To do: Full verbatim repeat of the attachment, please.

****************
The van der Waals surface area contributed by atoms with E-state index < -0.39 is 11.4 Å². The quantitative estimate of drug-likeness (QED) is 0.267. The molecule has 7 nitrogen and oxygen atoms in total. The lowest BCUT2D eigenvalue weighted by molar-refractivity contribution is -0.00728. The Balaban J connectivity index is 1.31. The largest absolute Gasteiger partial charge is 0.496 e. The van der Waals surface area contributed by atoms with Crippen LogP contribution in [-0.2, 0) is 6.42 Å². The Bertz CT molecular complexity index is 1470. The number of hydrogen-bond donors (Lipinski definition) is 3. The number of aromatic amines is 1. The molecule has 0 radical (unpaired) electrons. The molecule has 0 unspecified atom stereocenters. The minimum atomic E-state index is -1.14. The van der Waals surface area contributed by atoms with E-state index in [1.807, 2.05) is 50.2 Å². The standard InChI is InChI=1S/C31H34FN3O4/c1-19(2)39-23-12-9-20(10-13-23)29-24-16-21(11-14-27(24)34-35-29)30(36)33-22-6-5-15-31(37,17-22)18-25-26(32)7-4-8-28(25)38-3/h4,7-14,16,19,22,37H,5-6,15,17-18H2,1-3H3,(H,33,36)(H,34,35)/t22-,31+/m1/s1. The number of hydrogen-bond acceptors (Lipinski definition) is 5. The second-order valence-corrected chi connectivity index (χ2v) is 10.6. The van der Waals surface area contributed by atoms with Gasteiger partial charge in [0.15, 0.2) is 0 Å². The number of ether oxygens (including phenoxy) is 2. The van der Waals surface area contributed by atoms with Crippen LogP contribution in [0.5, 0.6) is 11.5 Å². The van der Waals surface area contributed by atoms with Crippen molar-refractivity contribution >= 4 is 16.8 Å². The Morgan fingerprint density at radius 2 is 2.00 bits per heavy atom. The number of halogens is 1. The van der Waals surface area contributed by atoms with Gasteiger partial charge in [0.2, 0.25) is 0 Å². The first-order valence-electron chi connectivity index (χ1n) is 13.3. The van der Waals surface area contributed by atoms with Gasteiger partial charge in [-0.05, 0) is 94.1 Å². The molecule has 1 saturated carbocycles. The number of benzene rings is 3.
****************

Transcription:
The van der Waals surface area contributed by atoms with E-state index < -0.39 is 11.4 Å². The quantitative estimate of drug-likeness (QED) is 0.267. The molecule has 7 nitrogen and oxygen atoms in total. The lowest BCUT2D eigenvalue weighted by molar-refractivity contribution is -0.00728. The Balaban J connectivity index is 1.31. The largest absolute Gasteiger partial charge is 0.496 e. The van der Waals surface area contributed by atoms with Crippen LogP contribution in [-0.2, 0) is 6.42 Å². The Bertz CT molecular complexity index is 1470. The number of hydrogen-bond donors (Lipinski definition) is 3. The number of aromatic amines is 1. The molecule has 0 radical (unpaired) electrons. The molecule has 0 unspecified atom stereocenters. The minimum atomic E-state index is -1.14. The van der Waals surface area contributed by atoms with E-state index in [1.807, 2.05) is 50.2 Å². The standard InChI is InChI=1S/C31H34FN3O4/c1-19(2)39-23-12-9-20(10-13-23)29-24-16-21(11-14-27(24)34-35-29)30(36)33-22-6-5-15-31(37,17-22)18-25-26(32)7-4-8-28(25)38-3/h4,7-14,16,19,22,37H,5-6,15,17-18H2,1-3H3,(H,33,36)(H,34,35)/t22-,31+/m1/s1. The number of hydrogen-bond acceptors (Lipinski definition) is 5. The second-order valence-corrected chi connectivity index (χ2v) is 10.6. The van der Waals surface area contributed by atoms with Gasteiger partial charge in [0.15, 0.2) is 0 Å². The number of ether oxygens (including phenoxy) is 2. The van der Waals surface area contributed by atoms with Crippen LogP contribution in [0.5, 0.6) is 11.5 Å². The van der Waals surface area contributed by atoms with Crippen molar-refractivity contribution >= 4 is 16.8 Å². The Morgan fingerprint density at radius 2 is 2.00 bits per heavy atom. The number of halogens is 1. The van der Waals surface area contributed by atoms with Gasteiger partial charge in [0.2, 0.25) is 0 Å². The first-order valence-electron chi connectivity index (χ1n) is 13.3. The van der Waals surface area contributed by atoms with Gasteiger partial charge in [-0.05, 0) is 94.1 Å². The molecule has 1 saturated carbocycles. The number of benzene rings is 3.